### Algorithm

1. To solve this problem, we will create a function called rearrangeArray(), and it will take one argument: the initial array.
2. After that, we will sort the array.
3. We will start from i=1, and we will take a pointer j which would point to (n/2+1)th element if n is odd; else, it would point to (n/2)th element. In every iteration, we will swap the ith and jth element, and then we will increment i by 2 and j by 1.
4. The loop will terminate when i would be greater than or equal to n.
5. After the iteration is over then, we will print the array.

### Code in C++

``````// C++ to rearrange array such that the even index elements are smaller and the odd index elements are greater
#include <bits/stdc++.h>
using namespace std;

// function to rearrange the array
void rearrangeArray(vector<int> &a)
{
int n = a.size();

// sort the given array
sort(a.begin(), a.end());

int j = n / 2;

// if n is odd then even index elements in the array would be n/2 - 1
if (n % 2)
{
j++;
}

for (int i = 1; i < n; i += 2)
{
swap(a[j++], a[i]);
}
}

// Driver Code
int main()
{

int n = 6;

vector<int> a(n);

a = {7, 1, 4, 6, 9, 3};

cout << "The array before rearranging elements is:"<< " ";

for (auto x : a)
{
cout << x << " ";
}

cout << endl;

rearrangeArray(a);

cout <<"The array after rearranging elements is:" << " ";

for (auto x : a)
{
cout << x << " ";
}

cout << endl;
}``````

Input

``The array before rearranging elements is:  7 1 4 6 9 3 ``

Output

``The array after rearranging elements is: 1 6 4 7 3 9``

#### Algorithm Complexity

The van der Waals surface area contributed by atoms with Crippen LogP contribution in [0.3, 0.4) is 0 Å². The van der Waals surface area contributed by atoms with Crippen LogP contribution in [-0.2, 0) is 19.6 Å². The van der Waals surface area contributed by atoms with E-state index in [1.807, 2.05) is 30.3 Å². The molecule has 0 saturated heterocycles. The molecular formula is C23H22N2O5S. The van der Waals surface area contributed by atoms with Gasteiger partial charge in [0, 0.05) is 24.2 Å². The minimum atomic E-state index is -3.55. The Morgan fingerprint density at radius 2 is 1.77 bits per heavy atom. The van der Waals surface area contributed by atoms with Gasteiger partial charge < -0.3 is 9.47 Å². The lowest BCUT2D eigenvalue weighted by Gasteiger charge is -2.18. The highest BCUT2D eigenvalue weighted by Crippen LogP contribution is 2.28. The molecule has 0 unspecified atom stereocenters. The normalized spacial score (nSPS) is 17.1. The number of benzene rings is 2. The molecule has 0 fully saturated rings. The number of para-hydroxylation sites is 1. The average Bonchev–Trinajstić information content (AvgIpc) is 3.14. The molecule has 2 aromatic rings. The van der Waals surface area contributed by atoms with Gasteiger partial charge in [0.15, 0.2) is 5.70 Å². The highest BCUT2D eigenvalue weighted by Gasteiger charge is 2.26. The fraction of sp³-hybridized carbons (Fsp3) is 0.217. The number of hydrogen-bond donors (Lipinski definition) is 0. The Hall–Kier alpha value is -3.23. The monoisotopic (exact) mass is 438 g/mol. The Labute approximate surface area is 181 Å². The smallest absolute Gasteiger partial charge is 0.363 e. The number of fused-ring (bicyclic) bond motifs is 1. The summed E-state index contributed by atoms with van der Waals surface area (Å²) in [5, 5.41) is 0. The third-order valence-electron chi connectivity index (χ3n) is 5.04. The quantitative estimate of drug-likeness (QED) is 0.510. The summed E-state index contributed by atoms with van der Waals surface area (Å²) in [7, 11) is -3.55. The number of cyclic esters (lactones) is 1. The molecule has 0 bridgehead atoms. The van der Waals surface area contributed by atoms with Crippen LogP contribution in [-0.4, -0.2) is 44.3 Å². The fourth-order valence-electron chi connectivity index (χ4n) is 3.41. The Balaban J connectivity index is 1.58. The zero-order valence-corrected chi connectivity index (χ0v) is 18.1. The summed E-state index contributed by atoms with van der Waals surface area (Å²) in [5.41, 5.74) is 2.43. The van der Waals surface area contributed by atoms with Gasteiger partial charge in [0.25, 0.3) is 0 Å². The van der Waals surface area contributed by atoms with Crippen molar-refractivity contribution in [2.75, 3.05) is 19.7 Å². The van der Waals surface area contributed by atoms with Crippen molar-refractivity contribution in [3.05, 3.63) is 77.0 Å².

Time Complexity: O(N*log(N))

Since we are sorting the array, sorting is performed in O(N*log(N)) time complexity. Therefore the time complexity would be O(N*log(N)).

Space Complexity: O(1)

Since we are not using extra space to store the new rearranged array, the space complexity is O(1).

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## Optimized Approach

The optimal approach to solving this problem of rearranging an array such that the even index elements are smaller and the odd index elements are greater is by removing the sort function. In this approach, we will not sort the array. We will start from the 0th element and traverse till the (n-2)th element. For every i, in the array we will check if the ith element is even and if(a[i]>a[i+1]),then we will swap(a[i],a[i+1]) and if i is odd then we will check if(a[i]<a[i+1]), then we will swap(a[i],a[i+1]).

### Algorithm

1. We will create a function called rearrangeArray(), and it will take one argument: the initial array.
2. We will start from the first element and traverse until the (n-2)th element.
3. For every i, we will check if i is even, and if(a[i]>a[i+1]) if the conditions are true, then we will swap both the elements.
4. We will check if i is odd, and if(a[i]<a[i+1]), if the conditions are true, then we will swap both the elements.